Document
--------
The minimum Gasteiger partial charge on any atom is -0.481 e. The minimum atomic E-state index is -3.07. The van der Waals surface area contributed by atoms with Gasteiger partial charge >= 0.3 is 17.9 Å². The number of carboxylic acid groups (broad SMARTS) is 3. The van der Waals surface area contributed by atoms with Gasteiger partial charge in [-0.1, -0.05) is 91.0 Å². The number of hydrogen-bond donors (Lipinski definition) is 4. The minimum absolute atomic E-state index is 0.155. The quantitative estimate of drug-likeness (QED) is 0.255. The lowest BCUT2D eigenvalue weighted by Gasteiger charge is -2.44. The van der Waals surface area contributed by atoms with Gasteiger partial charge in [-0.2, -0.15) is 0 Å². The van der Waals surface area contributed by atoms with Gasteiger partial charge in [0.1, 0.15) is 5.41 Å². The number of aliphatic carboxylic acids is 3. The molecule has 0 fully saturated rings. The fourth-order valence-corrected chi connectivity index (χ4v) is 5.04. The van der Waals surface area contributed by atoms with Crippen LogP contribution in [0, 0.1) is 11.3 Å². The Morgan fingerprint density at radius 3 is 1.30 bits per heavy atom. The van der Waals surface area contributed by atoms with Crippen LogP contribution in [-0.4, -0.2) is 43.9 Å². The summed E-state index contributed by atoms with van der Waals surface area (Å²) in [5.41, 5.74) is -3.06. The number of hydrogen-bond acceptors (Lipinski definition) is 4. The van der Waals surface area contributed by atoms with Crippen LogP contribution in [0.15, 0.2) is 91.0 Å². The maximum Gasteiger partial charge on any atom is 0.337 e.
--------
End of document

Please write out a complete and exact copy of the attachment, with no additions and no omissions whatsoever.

The minimum Gasteiger partial charge on any atom is -0.481 e. The minimum atomic E-state index is -3.07. The van der Waals surface area contributed by atoms with Gasteiger partial charge >= 0.3 is 17.9 Å². The number of carboxylic acid groups (broad SMARTS) is 3. The van der Waals surface area contributed by atoms with Gasteiger partial charge in [-0.1, -0.05) is 91.0 Å². The number of hydrogen-bond donors (Lipinski definition) is 4. The minimum absolute atomic E-state index is 0.155. The quantitative estimate of drug-likeness (QED) is 0.255. The lowest BCUT2D eigenvalue weighted by Gasteiger charge is -2.44. The van der Waals surface area contributed by atoms with Gasteiger partial charge in [-0.2, -0.15) is 0 Å². The van der Waals surface area contributed by atoms with Gasteiger partial charge in [0.1, 0.15) is 5.41 Å². The number of aliphatic carboxylic acids is 3. The molecule has 0 fully saturated rings. The fourth-order valence-corrected chi connectivity index (χ4v) is 5.04. The van der Waals surface area contributed by atoms with Crippen LogP contribution in [0, 0.1) is 11.3 Å². The Morgan fingerprint density at radius 3 is 1.30 bits per heavy atom. The van der Waals surface area contributed by atoms with Crippen LogP contribution in [-0.4, -0.2) is 43.9 Å². The summed E-state index contributed by atoms with van der Waals surface area (Å²) in [5.41, 5.74) is -3.06. The number of hydrogen-bond acceptors (Lipinski definition) is 4. The van der Waals surface area contributed by atoms with Crippen LogP contribution in [0.15, 0.2) is 91.0 Å². The maximum Gasteiger partial charge on any atom is 0.337 e.